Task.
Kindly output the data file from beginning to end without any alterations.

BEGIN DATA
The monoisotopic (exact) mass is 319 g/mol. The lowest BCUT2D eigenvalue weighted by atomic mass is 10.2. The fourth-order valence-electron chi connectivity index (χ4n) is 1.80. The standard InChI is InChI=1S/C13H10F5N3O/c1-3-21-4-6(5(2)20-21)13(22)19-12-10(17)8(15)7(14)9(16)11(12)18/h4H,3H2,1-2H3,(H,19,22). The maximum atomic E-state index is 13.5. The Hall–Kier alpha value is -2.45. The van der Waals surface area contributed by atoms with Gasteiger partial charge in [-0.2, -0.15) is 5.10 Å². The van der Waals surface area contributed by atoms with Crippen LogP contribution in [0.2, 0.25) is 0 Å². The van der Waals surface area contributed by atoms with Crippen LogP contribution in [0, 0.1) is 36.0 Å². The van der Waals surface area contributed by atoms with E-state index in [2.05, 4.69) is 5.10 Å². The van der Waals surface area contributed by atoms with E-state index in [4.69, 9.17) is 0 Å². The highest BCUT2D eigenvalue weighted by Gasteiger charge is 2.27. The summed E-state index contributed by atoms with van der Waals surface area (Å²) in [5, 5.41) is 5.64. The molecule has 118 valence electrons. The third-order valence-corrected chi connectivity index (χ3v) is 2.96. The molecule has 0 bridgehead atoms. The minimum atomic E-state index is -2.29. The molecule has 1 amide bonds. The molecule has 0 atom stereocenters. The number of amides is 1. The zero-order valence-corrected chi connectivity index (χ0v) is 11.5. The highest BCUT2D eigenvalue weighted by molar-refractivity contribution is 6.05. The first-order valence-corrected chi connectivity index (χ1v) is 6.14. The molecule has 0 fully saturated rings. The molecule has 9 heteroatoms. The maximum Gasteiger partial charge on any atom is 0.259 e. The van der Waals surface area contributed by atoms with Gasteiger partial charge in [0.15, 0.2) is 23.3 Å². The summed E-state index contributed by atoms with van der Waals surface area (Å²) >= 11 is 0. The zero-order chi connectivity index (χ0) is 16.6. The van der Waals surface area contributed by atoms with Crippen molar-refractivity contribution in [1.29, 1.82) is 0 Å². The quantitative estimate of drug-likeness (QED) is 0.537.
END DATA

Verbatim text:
The monoisotopic (exact) mass is 319 g/mol. The lowest BCUT2D eigenvalue weighted by atomic mass is 10.2. The fourth-order valence-electron chi connectivity index (χ4n) is 1.80. The standard InChI is InChI=1S/C13H10F5N3O/c1-3-21-4-6(5(2)20-21)13(22)19-12-10(17)8(15)7(14)9(16)11(12)18/h4H,3H2,1-2H3,(H,19,22). The maximum atomic E-state index is 13.5. The Hall–Kier alpha value is -2.45. The van der Waals surface area contributed by atoms with Gasteiger partial charge in [-0.2, -0.15) is 5.10 Å². The van der Waals surface area contributed by atoms with Crippen LogP contribution in [0.2, 0.25) is 0 Å². The van der Waals surface area contributed by atoms with Crippen LogP contribution in [0, 0.1) is 36.0 Å². The van der Waals surface area contributed by atoms with E-state index in [2.05, 4.69) is 5.10 Å². The van der Waals surface area contributed by atoms with E-state index in [4.69, 9.17) is 0 Å². The highest BCUT2D eigenvalue weighted by Gasteiger charge is 2.27. The summed E-state index contributed by atoms with van der Waals surface area (Å²) in [5, 5.41) is 5.64. The molecule has 118 valence electrons. The third-order valence-corrected chi connectivity index (χ3v) is 2.96. The molecule has 0 bridgehead atoms. The minimum atomic E-state index is -2.29. The molecule has 1 amide bonds. The molecule has 0 atom stereocenters. The number of amides is 1. The zero-order valence-corrected chi connectivity index (χ0v) is 11.5. The highest BCUT2D eigenvalue weighted by molar-refractivity contribution is 6.05. The first-order valence-corrected chi connectivity index (χ1v) is 6.14. The molecule has 0 fully saturated rings. The molecule has 9 heteroatoms. The maximum Gasteiger partial charge on any atom is 0.259 e. The van der Waals surface area contributed by atoms with Gasteiger partial charge in [0.15, 0.2) is 23.3 Å². The summed E-state index contributed by atoms with van der Waals surface area (Å²) >= 11 is 0. The zero-order chi connectivity index (χ0) is 16.6. The van der Waals surface area contributed by atoms with Crippen molar-refractivity contribution in [1.29, 1.82) is 0 Å². The quantitative estimate of drug-likeness (QED) is 0.537.